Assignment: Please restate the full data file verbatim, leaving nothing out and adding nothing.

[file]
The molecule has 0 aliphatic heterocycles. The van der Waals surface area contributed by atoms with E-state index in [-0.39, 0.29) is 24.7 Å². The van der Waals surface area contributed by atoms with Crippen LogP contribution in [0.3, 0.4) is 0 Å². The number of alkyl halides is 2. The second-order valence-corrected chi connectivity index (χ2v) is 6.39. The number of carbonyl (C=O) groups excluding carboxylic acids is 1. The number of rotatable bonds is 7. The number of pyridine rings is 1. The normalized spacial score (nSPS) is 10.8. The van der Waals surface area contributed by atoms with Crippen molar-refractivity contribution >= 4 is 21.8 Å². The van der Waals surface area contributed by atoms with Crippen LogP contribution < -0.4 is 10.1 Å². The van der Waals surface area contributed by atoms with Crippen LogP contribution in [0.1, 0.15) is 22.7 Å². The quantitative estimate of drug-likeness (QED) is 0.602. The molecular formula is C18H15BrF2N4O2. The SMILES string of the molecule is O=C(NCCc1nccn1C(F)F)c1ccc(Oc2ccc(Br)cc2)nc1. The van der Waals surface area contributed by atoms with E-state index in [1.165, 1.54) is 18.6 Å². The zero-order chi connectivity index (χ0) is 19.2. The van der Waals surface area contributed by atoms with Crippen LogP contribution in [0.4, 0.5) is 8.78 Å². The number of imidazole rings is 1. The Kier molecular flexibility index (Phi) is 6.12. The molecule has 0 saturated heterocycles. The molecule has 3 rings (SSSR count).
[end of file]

The molecule has 0 aliphatic heterocycles. The van der Waals surface area contributed by atoms with E-state index in [-0.39, 0.29) is 24.7 Å². The van der Waals surface area contributed by atoms with Crippen LogP contribution in [0.3, 0.4) is 0 Å². The number of alkyl halides is 2. The second-order valence-corrected chi connectivity index (χ2v) is 6.39. The number of carbonyl (C=O) groups excluding carboxylic acids is 1. The number of rotatable bonds is 7. The number of pyridine rings is 1. The normalized spacial score (nSPS) is 10.8. The van der Waals surface area contributed by atoms with Crippen molar-refractivity contribution >= 4 is 21.8 Å². The van der Waals surface area contributed by atoms with Crippen LogP contribution < -0.4 is 10.1 Å². The van der Waals surface area contributed by atoms with Crippen LogP contribution in [0.1, 0.15) is 22.7 Å². The quantitative estimate of drug-likeness (QED) is 0.602. The molecular formula is C18H15BrF2N4O2. The SMILES string of the molecule is O=C(NCCc1nccn1C(F)F)c1ccc(Oc2ccc(Br)cc2)nc1. The van der Waals surface area contributed by atoms with E-state index in [1.165, 1.54) is 18.6 Å². The zero-order chi connectivity index (χ0) is 19.2. The van der Waals surface area contributed by atoms with Crippen LogP contribution in [0.4, 0.5) is 8.78 Å². The number of imidazole rings is 1. The Kier molecular flexibility index (Phi) is 6.12. The molecule has 0 saturated heterocycles. The molecule has 3 rings (SSSR count).